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Indy Gaming: Arizona sports betting fuels the age-old question: ‘Will Las Vegas be hurt?’

Howard Stutz
Howard Stutz

Good morning, and welcome to the Indy Gaming newsletter, a weekly look at gaming matters nationally and internationally and how they tie back to Nevada.

If a colleague or associate emailed this newsletter to you, please click here to sign up and receive your own copy of Indy Gaming in your inbox. — Howard Stutz

A few hours before Tom Brady and the Tampa Bay Buccaneers begin defense of their Super Bowl title on Sept. 9 in the traditional Thursday night start of the National Football League season, Arizona gaming authorities will flip the switch on the state’s legal sports betting apparatus.

More than a dozen operators are expected to go live – primarily through mobile platforms – as Arizona becomes the 23rd state to legalize sports betting. 

The gaming industry has been awaiting an Arizona launch since the end of January, when legislation was introduced following an agreement between the governor, tribal casinos and the state’s professional sports teams and franchises.

Arizona has attracted the industry’s largest players, including DraftKings, FanDuel, Caesars Sportsbook, BetMGM, Penn National/Barstool Sports, WynnBet and BallyBet. All are expected to launch mobile sports betting next week or during the NFL season.

Analysts believe Arizona could produce numbers similar to Colorado, where sports betting went live in May 2020 and quickly emerged as one of the top 10 state markets. Through May, Colorado sportsbooks took in nearly $2 billion in total wagers, rivaling Indiana and Michigan for the fifth and sixth spots in the overall ranking.

“Colorado and Indiana are two states where the density and variety of sports betting brands and distribution channels feel similar to Arizona,” said Eilers & Krejcik Gaming analyst Chris Grove.

Global Market Advisors Partner Brendan Bussmann said Arizona’s “strong centric fan base” provides some similarities to Colorado.

“With mobile, it will offer sports bettors a wide range of options as well as some synergies with Nevada operators that have developed partnerships with tribes and teams,” Bussmann said.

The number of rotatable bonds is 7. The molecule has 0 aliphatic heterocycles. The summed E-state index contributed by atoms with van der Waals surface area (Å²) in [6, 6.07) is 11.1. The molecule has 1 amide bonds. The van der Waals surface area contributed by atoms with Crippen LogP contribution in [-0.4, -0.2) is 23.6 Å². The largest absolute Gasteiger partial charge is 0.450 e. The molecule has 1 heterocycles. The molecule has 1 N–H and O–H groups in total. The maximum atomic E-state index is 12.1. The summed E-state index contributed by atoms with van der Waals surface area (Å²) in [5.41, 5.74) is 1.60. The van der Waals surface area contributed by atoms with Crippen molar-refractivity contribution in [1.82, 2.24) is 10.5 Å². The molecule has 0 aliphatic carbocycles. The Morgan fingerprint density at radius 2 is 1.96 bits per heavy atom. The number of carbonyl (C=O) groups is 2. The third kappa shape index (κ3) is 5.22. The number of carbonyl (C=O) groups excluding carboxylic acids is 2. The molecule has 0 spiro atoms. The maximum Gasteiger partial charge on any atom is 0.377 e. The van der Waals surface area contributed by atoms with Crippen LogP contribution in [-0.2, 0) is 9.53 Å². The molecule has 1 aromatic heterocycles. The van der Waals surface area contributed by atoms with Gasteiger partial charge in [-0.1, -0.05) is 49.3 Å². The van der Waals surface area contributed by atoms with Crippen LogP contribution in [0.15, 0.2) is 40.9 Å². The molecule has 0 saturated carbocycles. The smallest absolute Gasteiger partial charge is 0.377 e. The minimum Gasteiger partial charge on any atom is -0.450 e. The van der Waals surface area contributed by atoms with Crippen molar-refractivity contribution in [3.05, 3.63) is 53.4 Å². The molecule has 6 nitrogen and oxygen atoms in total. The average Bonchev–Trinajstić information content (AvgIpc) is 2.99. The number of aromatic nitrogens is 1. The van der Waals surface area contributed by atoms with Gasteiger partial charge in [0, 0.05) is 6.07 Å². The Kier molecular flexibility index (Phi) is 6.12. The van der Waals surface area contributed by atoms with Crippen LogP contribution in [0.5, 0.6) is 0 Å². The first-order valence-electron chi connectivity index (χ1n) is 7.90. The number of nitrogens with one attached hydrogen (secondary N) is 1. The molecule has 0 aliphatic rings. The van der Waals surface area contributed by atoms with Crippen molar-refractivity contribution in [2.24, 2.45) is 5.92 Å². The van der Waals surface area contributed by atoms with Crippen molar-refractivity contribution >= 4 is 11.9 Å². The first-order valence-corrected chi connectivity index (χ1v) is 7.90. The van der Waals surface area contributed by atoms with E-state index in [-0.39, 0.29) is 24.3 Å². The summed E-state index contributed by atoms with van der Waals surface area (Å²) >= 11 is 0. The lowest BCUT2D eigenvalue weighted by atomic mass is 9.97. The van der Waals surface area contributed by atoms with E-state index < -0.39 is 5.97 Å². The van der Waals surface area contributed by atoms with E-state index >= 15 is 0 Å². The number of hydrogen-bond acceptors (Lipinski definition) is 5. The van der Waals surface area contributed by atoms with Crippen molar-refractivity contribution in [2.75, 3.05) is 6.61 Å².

But could the neighboring state ultimately slice into Nevada’s sports betting market?

Currently, Nevada is the second largest state in sports wagers and revenues behind only New Jersey. Nevada’s sportsbooks are also on track toward smashing records set in 2019 —  $329.1 million in revenues and $5.319 billion in wagers.

There are some mitigating factors for Arizona, which is home to Phoenix, the nation’s fifth-largest populous city and home of professional sports franchises in all four major leagues.

Drawing in DraftKings, FanDuel and Barstool gives Arizona sports gamblers options currently not found in Nevada.

Grove suggested that even if Arizona cuts into some of Nevada’s sports betting business, the loss will be offset by new gaming consumers drawn not only to sports betting, but other forms of gaming.

“That's a group that now has a new reason to visit Vegas and a new type of gambling to try when they do visit,” Grove said. “We continue to believe that sports betting will behave much like poker in that a rising tide will lift all boards, including Vegas. The one caveat is that Vegas must continue to develop experiences that you can only have in Vegas to avoid losing demand to regional operators.”

Bussmann suggested some sports gamblers in Arizona border communities would stay home with betting options in place. But the Las Vegas experience, he said, is unmatched.